Another Example of a U.S. Airline Suffering as a Result of Ex-Im Financing

American Airlines announced that it will discontinue service to India and lay off 150 workers to cut costs. The routes will be flown by its oneworld partners, including Air India. Simultaneously, Air India’s lenders recently rejected its restructuring plan. According to media reports, Air India’s lenders rejected the plan. Air India has not been profitable for several years.

Nevertheless, Air India continues to operate using aircraft that have U.S. Export-Import Bank financing, putting U.S. carriers at a competitive disadvantage—one that could seriously harm the U.S. airline industry and risk U.S. airline jobs.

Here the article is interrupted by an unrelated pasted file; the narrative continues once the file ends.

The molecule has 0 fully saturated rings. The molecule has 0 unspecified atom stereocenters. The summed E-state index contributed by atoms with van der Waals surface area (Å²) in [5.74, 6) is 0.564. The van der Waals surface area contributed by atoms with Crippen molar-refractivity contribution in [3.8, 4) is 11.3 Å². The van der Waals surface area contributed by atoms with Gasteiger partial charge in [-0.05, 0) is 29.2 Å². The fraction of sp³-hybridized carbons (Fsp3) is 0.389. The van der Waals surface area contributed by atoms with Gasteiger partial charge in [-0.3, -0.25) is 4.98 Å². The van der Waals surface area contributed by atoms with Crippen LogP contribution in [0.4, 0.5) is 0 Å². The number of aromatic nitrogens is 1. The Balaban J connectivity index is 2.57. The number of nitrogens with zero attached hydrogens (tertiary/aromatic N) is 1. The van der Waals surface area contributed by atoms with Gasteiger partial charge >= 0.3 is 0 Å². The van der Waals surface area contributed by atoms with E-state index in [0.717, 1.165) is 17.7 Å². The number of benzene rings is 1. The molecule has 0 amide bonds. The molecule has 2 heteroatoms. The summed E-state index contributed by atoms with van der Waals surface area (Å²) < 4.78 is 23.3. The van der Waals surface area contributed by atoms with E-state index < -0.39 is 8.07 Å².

In November, ALPA filed a lawsuit against the Bank claiming that the Bank had violated its authorizing statute by failing to consider the potential adverse effects of its Air India aircraft financing on U.S. airlines and their employees. Delta Air Lines has claimed that its 2009 exit from the U.S.-India market was caused by the Bank’s financing of aircraft for Air India.

To read more about ALPA's effort to block the Export-Import Bank’s financing of aircraft for Air India, go to: Take action now! Help ALPA educate Capitol Hill on the dangers of Ex-Im financing to foreign competitors and the potential for negative impacts of these financing deals for U.S. pilots—back ALPA-PAC now: